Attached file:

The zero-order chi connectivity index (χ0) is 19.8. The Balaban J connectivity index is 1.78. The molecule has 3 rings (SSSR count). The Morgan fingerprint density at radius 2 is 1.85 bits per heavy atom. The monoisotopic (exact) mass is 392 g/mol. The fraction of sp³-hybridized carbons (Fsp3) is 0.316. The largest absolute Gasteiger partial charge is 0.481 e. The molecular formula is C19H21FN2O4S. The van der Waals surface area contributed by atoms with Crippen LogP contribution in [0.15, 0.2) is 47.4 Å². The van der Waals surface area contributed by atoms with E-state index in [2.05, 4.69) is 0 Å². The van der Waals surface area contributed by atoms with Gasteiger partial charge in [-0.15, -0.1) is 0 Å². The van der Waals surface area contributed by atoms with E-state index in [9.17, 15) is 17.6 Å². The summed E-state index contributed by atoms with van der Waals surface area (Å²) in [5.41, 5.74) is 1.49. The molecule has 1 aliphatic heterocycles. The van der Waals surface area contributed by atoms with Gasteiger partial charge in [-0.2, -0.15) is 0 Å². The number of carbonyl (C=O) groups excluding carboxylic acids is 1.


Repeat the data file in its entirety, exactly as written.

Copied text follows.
The zero-order chi connectivity index (χ0) is 19.8. The Balaban J connectivity index is 1.78. The molecule has 3 rings (SSSR count). The Morgan fingerprint density at radius 2 is 1.85 bits per heavy atom. The monoisotopic (exact) mass is 392 g/mol. The fraction of sp³-hybridized carbons (Fsp3) is 0.316. The largest absolute Gasteiger partial charge is 0.481 e. The molecular formula is C19H21FN2O4S. The van der Waals surface area contributed by atoms with Crippen LogP contribution in [0.15, 0.2) is 47.4 Å². The van der Waals surface area contributed by atoms with E-state index in [2.05, 4.69) is 0 Å². The van der Waals surface area contributed by atoms with Gasteiger partial charge in [-0.15, -0.1) is 0 Å². The van der Waals surface area contributed by atoms with E-state index in [9.17, 15) is 17.6 Å². The summed E-state index contributed by atoms with van der Waals surface area (Å²) in [5.41, 5.74) is 1.49. The molecule has 1 aliphatic heterocycles. The van der Waals surface area contributed by atoms with Gasteiger partial charge in [-0.2, -0.15) is 0 Å². The number of carbonyl (C=O) groups excluding carboxylic acids is 1.